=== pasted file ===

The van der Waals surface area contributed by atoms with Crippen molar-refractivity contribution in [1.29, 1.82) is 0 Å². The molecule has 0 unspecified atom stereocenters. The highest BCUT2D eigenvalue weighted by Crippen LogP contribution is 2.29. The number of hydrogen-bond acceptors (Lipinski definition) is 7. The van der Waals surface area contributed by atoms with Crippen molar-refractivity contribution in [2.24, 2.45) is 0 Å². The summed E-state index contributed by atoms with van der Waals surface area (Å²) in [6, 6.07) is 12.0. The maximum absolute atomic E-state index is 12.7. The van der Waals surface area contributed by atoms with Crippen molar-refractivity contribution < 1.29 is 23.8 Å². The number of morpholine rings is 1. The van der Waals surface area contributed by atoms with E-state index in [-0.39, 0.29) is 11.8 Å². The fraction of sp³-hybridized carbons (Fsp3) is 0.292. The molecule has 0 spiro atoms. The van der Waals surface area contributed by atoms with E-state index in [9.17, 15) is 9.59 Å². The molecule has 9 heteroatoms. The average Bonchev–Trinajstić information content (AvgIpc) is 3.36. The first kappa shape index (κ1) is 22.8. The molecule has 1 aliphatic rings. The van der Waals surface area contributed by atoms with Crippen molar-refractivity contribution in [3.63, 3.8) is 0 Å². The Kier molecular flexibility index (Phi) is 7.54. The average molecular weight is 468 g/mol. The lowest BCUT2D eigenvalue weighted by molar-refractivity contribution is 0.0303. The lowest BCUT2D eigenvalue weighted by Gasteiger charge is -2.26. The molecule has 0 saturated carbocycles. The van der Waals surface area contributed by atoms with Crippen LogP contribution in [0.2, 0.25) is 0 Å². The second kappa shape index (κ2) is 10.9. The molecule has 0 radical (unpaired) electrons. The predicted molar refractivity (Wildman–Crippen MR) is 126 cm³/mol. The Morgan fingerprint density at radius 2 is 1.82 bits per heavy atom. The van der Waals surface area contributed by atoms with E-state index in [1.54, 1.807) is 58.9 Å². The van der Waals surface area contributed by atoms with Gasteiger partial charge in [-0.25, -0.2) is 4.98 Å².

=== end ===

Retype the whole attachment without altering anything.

The van der Waals surface area contributed by atoms with Crippen molar-refractivity contribution in [1.29, 1.82) is 0 Å². The molecule has 0 unspecified atom stereocenters. The highest BCUT2D eigenvalue weighted by Crippen LogP contribution is 2.29. The number of hydrogen-bond acceptors (Lipinski definition) is 7. The van der Waals surface area contributed by atoms with Crippen molar-refractivity contribution in [2.24, 2.45) is 0 Å². The summed E-state index contributed by atoms with van der Waals surface area (Å²) in [6, 6.07) is 12.0. The maximum absolute atomic E-state index is 12.7. The van der Waals surface area contributed by atoms with Crippen molar-refractivity contribution < 1.29 is 23.8 Å². The number of morpholine rings is 1. The van der Waals surface area contributed by atoms with E-state index in [-0.39, 0.29) is 11.8 Å². The fraction of sp³-hybridized carbons (Fsp3) is 0.292. The molecule has 0 spiro atoms. The van der Waals surface area contributed by atoms with E-state index in [9.17, 15) is 9.59 Å². The molecule has 9 heteroatoms. The average Bonchev–Trinajstić information content (AvgIpc) is 3.36. The first kappa shape index (κ1) is 22.8. The molecule has 1 aliphatic rings. The van der Waals surface area contributed by atoms with Crippen molar-refractivity contribution in [3.63, 3.8) is 0 Å². The Kier molecular flexibility index (Phi) is 7.54. The average molecular weight is 468 g/mol. The lowest BCUT2D eigenvalue weighted by molar-refractivity contribution is 0.0303. The lowest BCUT2D eigenvalue weighted by Gasteiger charge is -2.26. The molecule has 0 saturated carbocycles. The van der Waals surface area contributed by atoms with Crippen LogP contribution in [0.2, 0.25) is 0 Å². The second kappa shape index (κ2) is 10.9. The molecule has 0 radical (unpaired) electrons. The predicted molar refractivity (Wildman–Crippen MR) is 126 cm³/mol. The Morgan fingerprint density at radius 2 is 1.82 bits per heavy atom. The van der Waals surface area contributed by atoms with E-state index in [1.54, 1.807) is 58.9 Å². The van der Waals surface area contributed by atoms with Gasteiger partial charge in [-0.25, -0.2) is 4.98 Å².